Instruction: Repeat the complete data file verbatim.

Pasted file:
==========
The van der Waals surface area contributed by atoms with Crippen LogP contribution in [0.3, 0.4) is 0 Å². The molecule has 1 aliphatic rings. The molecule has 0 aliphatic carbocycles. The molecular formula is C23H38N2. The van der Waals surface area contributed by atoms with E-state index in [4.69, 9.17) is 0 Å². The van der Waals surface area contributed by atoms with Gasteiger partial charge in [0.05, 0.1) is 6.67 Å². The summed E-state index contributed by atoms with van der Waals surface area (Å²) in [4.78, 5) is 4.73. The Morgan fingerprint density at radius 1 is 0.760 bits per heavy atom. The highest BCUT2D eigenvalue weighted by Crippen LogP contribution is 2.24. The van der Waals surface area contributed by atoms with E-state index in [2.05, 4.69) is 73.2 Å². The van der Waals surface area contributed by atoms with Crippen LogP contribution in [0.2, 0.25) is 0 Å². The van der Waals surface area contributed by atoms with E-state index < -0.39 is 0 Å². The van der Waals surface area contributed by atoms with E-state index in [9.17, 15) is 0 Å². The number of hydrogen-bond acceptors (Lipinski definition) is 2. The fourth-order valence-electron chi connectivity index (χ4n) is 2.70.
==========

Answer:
The van der Waals surface area contributed by atoms with Crippen LogP contribution in [0.3, 0.4) is 0 Å². The molecule has 1 aliphatic rings. The molecule has 0 aliphatic carbocycles. The molecular formula is C23H38N2. The van der Waals surface area contributed by atoms with E-state index in [4.69, 9.17) is 0 Å². The van der Waals surface area contributed by atoms with Gasteiger partial charge in [0.05, 0.1) is 6.67 Å². The summed E-state index contributed by atoms with van der Waals surface area (Å²) in [4.78, 5) is 4.73. The Morgan fingerprint density at radius 1 is 0.760 bits per heavy atom. The highest BCUT2D eigenvalue weighted by Crippen LogP contribution is 2.24. The van der Waals surface area contributed by atoms with E-state index in [2.05, 4.69) is 73.2 Å². The van der Waals surface area contributed by atoms with Crippen LogP contribution in [0.2, 0.25) is 0 Å². The van der Waals surface area contributed by atoms with E-state index < -0.39 is 0 Å². The van der Waals surface area contributed by atoms with E-state index in [9.17, 15) is 0 Å². The number of hydrogen-bond acceptors (Lipinski definition) is 2. The fourth-order valence-electron chi connectivity index (χ4n) is 2.70.